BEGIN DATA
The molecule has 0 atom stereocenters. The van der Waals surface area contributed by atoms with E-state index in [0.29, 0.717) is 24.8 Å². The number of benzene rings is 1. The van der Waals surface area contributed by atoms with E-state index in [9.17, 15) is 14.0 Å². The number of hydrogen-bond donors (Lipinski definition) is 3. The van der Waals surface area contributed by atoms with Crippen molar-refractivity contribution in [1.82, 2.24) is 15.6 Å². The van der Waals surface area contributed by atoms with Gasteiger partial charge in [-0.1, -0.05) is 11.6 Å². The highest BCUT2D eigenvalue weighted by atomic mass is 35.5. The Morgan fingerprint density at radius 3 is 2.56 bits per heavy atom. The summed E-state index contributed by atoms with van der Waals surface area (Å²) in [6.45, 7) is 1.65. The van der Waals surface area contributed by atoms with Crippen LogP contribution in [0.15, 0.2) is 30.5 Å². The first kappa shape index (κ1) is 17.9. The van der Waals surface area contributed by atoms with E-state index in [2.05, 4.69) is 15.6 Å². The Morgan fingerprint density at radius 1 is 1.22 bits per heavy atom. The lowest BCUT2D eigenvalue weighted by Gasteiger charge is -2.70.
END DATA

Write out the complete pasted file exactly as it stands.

The molecule has 0 atom stereocenters. The van der Waals surface area contributed by atoms with E-state index in [0.29, 0.717) is 24.8 Å². The number of benzene rings is 1. The van der Waals surface area contributed by atoms with E-state index in [9.17, 15) is 14.0 Å². The number of hydrogen-bond donors (Lipinski definition) is 3. The van der Waals surface area contributed by atoms with Crippen molar-refractivity contribution in [1.82, 2.24) is 15.6 Å². The van der Waals surface area contributed by atoms with Gasteiger partial charge in [-0.1, -0.05) is 11.6 Å². The highest BCUT2D eigenvalue weighted by atomic mass is 35.5. The Morgan fingerprint density at radius 3 is 2.56 bits per heavy atom. The summed E-state index contributed by atoms with van der Waals surface area (Å²) in [6.45, 7) is 1.65. The van der Waals surface area contributed by atoms with Crippen LogP contribution in [0.15, 0.2) is 30.5 Å². The first kappa shape index (κ1) is 17.9. The van der Waals surface area contributed by atoms with E-state index in [2.05, 4.69) is 15.6 Å². The Morgan fingerprint density at radius 1 is 1.22 bits per heavy atom. The lowest BCUT2D eigenvalue weighted by Gasteiger charge is -2.70.